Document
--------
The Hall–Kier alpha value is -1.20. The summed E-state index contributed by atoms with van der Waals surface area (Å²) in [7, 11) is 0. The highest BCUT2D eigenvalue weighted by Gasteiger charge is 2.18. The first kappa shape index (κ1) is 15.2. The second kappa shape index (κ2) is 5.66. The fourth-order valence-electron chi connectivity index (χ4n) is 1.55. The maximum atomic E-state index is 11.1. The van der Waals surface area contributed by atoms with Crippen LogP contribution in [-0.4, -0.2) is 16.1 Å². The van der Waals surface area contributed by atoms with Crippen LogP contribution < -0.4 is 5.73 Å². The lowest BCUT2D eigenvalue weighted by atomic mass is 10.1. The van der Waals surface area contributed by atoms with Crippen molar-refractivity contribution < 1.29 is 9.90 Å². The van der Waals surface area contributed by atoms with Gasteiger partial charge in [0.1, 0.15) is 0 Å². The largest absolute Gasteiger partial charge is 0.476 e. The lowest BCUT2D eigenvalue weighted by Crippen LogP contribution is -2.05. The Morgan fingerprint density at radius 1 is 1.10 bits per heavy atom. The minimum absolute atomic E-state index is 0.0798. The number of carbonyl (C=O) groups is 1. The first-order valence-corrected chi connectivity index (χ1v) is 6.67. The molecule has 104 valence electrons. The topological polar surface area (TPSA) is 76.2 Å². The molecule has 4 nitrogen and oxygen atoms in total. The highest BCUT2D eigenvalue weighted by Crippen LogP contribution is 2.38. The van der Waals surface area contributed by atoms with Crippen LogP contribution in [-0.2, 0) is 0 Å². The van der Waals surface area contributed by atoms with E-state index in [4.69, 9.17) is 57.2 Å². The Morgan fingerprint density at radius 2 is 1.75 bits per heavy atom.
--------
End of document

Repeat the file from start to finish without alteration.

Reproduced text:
The Hall–Kier alpha value is -1.20. The summed E-state index contributed by atoms with van der Waals surface area (Å²) in [7, 11) is 0. The highest BCUT2D eigenvalue weighted by Gasteiger charge is 2.18. The first kappa shape index (κ1) is 15.2. The second kappa shape index (κ2) is 5.66. The fourth-order valence-electron chi connectivity index (χ4n) is 1.55. The maximum atomic E-state index is 11.1. The van der Waals surface area contributed by atoms with Crippen LogP contribution in [-0.4, -0.2) is 16.1 Å². The van der Waals surface area contributed by atoms with Crippen LogP contribution < -0.4 is 5.73 Å². The lowest BCUT2D eigenvalue weighted by atomic mass is 10.1. The van der Waals surface area contributed by atoms with Crippen molar-refractivity contribution < 1.29 is 9.90 Å². The van der Waals surface area contributed by atoms with Gasteiger partial charge in [0.1, 0.15) is 0 Å². The largest absolute Gasteiger partial charge is 0.476 e. The lowest BCUT2D eigenvalue weighted by Crippen LogP contribution is -2.05. The Morgan fingerprint density at radius 1 is 1.10 bits per heavy atom. The minimum absolute atomic E-state index is 0.0798. The number of carbonyl (C=O) groups is 1. The first-order valence-corrected chi connectivity index (χ1v) is 6.67. The molecule has 104 valence electrons. The topological polar surface area (TPSA) is 76.2 Å². The molecule has 4 nitrogen and oxygen atoms in total. The highest BCUT2D eigenvalue weighted by Crippen LogP contribution is 2.38. The van der Waals surface area contributed by atoms with Crippen LogP contribution in [-0.2, 0) is 0 Å². The van der Waals surface area contributed by atoms with E-state index in [4.69, 9.17) is 57.2 Å². The Morgan fingerprint density at radius 2 is 1.75 bits per heavy atom.